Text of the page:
The pool below the oak
Remember this: a driftway brimming cow parsley, bramble, its green beaded fruits; the field into which we clamber over wire, balance each other; that pool below the oak, black and bitter with tannins, where the cattle come to lap; the lack of breeze; the oak, its motionless leaves and my face caught, for an instant, in the water, staring into dislocated sky knowing that one of us, in time, in a too-large upstairs room, all floorboards and echoes, will watch lamps silhouetting an empty street and catch, for an instant, in the backlit glass a stranger, someone from another world, staring out into the dark.
Fieldfares and a Knothole, Monks Pool
They steal away sunlight on belly and wing, each stipple and streak, each blade-edge tilted to the wind. Below their squabbling, their barrelling tin-scrape scolding, the determined unpicking of this low grey sky, we trace a line back to silence, in its lee, find a portal to another time: a holloway to copse and clearing, leaf and riotous winding weed, an eternity of green, a pool where you can lie and dream among the curious flickering fry. There is a path, but camouflaged: an old way, trodden by the ghosts of sheep, hidden in the rain lingering on twigs, their mystical upside world. Only your mind can steal into this world; your bones, your terrible human heart, you must leave behind.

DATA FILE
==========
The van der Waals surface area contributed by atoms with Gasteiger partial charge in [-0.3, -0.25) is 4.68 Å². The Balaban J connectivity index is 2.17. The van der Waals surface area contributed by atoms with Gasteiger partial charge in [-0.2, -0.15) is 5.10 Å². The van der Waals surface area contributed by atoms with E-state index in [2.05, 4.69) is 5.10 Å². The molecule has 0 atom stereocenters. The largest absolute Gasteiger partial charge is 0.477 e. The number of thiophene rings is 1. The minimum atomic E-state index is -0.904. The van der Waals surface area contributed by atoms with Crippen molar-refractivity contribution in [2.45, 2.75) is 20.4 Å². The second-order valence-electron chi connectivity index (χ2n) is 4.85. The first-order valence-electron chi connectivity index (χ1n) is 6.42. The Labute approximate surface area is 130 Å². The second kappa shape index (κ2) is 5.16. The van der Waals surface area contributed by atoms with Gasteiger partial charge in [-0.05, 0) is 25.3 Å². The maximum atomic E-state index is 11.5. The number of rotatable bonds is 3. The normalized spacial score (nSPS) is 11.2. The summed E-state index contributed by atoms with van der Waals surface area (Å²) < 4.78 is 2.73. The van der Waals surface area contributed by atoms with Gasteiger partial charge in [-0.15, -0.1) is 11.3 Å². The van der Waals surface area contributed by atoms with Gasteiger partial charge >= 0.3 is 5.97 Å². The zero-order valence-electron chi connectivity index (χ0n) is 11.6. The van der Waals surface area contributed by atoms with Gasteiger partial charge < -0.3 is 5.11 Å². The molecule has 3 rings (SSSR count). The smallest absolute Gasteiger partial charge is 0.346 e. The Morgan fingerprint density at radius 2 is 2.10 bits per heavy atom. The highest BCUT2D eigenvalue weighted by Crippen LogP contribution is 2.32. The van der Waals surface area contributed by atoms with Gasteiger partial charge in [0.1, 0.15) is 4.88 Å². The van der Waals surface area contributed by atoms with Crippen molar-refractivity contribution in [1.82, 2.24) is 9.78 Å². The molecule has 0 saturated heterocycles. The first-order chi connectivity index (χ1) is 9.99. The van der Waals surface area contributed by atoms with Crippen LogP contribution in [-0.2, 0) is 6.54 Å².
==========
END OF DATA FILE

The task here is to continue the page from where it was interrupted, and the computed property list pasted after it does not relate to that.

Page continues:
The hard edge of her became a cliff-top from which I hung by my fingertips. Far below, the sea lapped cold through empty rooms, windows heaved and clammed. Sometimes she'd smile and I'd rest for a moment on a ledge, its ragged grass secured with clover, cranesbill, vetch, and dream of boats. I was already damned before she knew me. A quiet baby. Ready for a cot, its pink chalk paint and 60s transfers. She was so prepared. She was so unprepared: a row of dolls, an oriental porcelain tea set, the bear she later threatened to burn. There was a girl in her head that twirled like a ballerina, loving the whole sky that she had provided. Not the grubby thing that crawled through hedges, stealing scraps for birds, climbing fences to escape to other worlds. Each day she'd press me carefully into a box and each night I'd break free and fly like an owl to the darkest corners of the garden. She never found me. Now she is old, I visit when I can. I take her flowers, arrange all the necessary care. I am so prepared. I am so unprepared: her frailty, the thinnest gull descending from a cliff, on brittle air.